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Led to the Healer

Here at the Garden Church we are visited by many who suffer affliction -- which probably includes all for us to some degree -- and we spontaneously wish for them to get well. In the Gospels, people of

ten reach out or call out to Jesus for healing. Yet in other instances, people are brought to Jesus by others. In Mark 7, we read: They brought to him a deaf man who had an impediment in his speech, and they begged him to lay his hand on him. He took him aside in private, away from the crowd, and ... And again, in Mark 8: Some people brought a blind man to him and begged him to touch him. He took the blind man by the hand and led him out of the village, and ... (And yes, they were both healed by Jesus.) I am assuming the that person with difficulties hearing and speaking wanted to hear and speak clearly, and that the person living with blindness wanted to be see. But in fact the stories don't explicitly tell us what they wanted. When we wish for healing for those who are afflicted, we might do well to ask ourselves: How much are we seeking our own comfort when we asking the Lord to "heal" them and how much are we concerned for what is the genuine best for them? Do we remember to ask? People can and do tell us what they hope for themselves. They often can and do tell us how to pray for them. Notable too in these stories is that Jesus immediately takes those brought to him aside. That suggest to me that while we bring each other to the Healer, and while we can pray for each other, and while we can offer each other physical and emotional support, something uniquely profound happens between a person and the One who knows us the most intimately. Join us this Sunday as we lead each other to the Healer. Be well, Rev. Jonathan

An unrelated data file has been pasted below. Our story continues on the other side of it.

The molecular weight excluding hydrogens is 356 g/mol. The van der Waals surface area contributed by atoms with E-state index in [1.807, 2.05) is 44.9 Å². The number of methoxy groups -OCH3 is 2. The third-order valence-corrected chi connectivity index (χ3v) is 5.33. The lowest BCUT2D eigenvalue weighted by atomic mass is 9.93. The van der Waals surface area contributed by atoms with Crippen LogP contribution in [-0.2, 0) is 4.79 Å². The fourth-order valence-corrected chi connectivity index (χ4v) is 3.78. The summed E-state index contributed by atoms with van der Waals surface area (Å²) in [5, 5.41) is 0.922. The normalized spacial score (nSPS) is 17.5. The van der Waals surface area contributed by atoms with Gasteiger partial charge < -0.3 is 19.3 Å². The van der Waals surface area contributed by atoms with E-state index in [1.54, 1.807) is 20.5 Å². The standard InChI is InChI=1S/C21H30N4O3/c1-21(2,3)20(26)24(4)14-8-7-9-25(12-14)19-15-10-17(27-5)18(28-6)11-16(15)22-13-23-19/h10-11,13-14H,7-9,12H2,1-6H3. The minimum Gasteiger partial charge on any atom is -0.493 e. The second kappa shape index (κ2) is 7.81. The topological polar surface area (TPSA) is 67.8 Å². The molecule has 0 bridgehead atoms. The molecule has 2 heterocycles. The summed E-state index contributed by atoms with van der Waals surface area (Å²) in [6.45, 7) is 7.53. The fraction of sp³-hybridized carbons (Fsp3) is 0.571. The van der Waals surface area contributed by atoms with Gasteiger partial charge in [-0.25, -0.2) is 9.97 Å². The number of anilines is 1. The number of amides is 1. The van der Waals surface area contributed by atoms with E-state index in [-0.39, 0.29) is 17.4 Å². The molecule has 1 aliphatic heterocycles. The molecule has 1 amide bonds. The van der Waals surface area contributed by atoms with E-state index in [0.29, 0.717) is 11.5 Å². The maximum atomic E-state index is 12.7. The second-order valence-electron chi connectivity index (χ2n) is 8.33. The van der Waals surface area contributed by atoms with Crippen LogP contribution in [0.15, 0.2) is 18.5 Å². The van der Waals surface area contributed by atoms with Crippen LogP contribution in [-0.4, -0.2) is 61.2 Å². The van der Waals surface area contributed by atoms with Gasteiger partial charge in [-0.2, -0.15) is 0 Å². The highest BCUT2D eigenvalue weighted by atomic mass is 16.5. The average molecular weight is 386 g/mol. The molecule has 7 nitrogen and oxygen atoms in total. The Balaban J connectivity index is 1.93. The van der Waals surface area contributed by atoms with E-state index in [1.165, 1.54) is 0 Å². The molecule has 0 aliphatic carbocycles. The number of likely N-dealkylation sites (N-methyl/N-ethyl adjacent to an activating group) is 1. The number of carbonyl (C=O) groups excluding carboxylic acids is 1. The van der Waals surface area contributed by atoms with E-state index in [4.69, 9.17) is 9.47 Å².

Take care, Rev. Jonathan Sunday Rhythm 3pm Work Together 4pm Worship Together 5pm Eat together

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